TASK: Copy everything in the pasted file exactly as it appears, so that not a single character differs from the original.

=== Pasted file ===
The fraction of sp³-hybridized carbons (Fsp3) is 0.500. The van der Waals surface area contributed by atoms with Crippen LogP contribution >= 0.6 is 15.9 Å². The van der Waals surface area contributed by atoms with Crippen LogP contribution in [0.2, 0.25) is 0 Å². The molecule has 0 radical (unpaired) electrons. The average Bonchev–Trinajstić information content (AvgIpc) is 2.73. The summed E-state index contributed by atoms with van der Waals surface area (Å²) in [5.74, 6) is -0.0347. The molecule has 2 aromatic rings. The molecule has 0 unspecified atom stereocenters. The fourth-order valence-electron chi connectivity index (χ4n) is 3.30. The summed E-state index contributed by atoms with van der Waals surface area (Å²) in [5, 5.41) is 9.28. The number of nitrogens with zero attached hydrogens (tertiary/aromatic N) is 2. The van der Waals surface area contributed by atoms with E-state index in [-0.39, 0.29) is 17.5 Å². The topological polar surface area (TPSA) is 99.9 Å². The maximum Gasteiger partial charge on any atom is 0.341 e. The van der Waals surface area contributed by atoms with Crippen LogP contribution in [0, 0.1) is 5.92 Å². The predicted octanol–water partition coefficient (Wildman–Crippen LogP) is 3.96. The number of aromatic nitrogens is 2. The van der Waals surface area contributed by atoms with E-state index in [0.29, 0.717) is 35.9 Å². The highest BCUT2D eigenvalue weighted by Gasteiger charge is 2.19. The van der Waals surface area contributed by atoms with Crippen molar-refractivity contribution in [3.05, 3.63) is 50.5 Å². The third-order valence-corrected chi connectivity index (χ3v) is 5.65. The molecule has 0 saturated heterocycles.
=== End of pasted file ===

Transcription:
The fraction of sp³-hybridized carbons (Fsp3) is 0.500. The van der Waals surface area contributed by atoms with Crippen LogP contribution >= 0.6 is 15.9 Å². The van der Waals surface area contributed by atoms with Crippen LogP contribution in [0.2, 0.25) is 0 Å². The molecule has 0 radical (unpaired) electrons. The average Bonchev–Trinajstić information content (AvgIpc) is 2.73. The summed E-state index contributed by atoms with van der Waals surface area (Å²) in [5.74, 6) is -0.0347. The molecule has 2 aromatic rings. The molecule has 0 unspecified atom stereocenters. The fourth-order valence-electron chi connectivity index (χ4n) is 3.30. The summed E-state index contributed by atoms with van der Waals surface area (Å²) in [5, 5.41) is 9.28. The number of nitrogens with zero attached hydrogens (tertiary/aromatic N) is 2. The van der Waals surface area contributed by atoms with E-state index in [-0.39, 0.29) is 17.5 Å². The topological polar surface area (TPSA) is 99.9 Å². The maximum Gasteiger partial charge on any atom is 0.341 e. The van der Waals surface area contributed by atoms with Crippen LogP contribution in [0, 0.1) is 5.92 Å². The predicted octanol–water partition coefficient (Wildman–Crippen LogP) is 3.96. The number of aromatic nitrogens is 2. The van der Waals surface area contributed by atoms with E-state index in [0.29, 0.717) is 35.9 Å². The highest BCUT2D eigenvalue weighted by Gasteiger charge is 2.19. The van der Waals surface area contributed by atoms with Crippen molar-refractivity contribution in [3.05, 3.63) is 50.5 Å². The third-order valence-corrected chi connectivity index (χ3v) is 5.65. The molecule has 0 saturated heterocycles.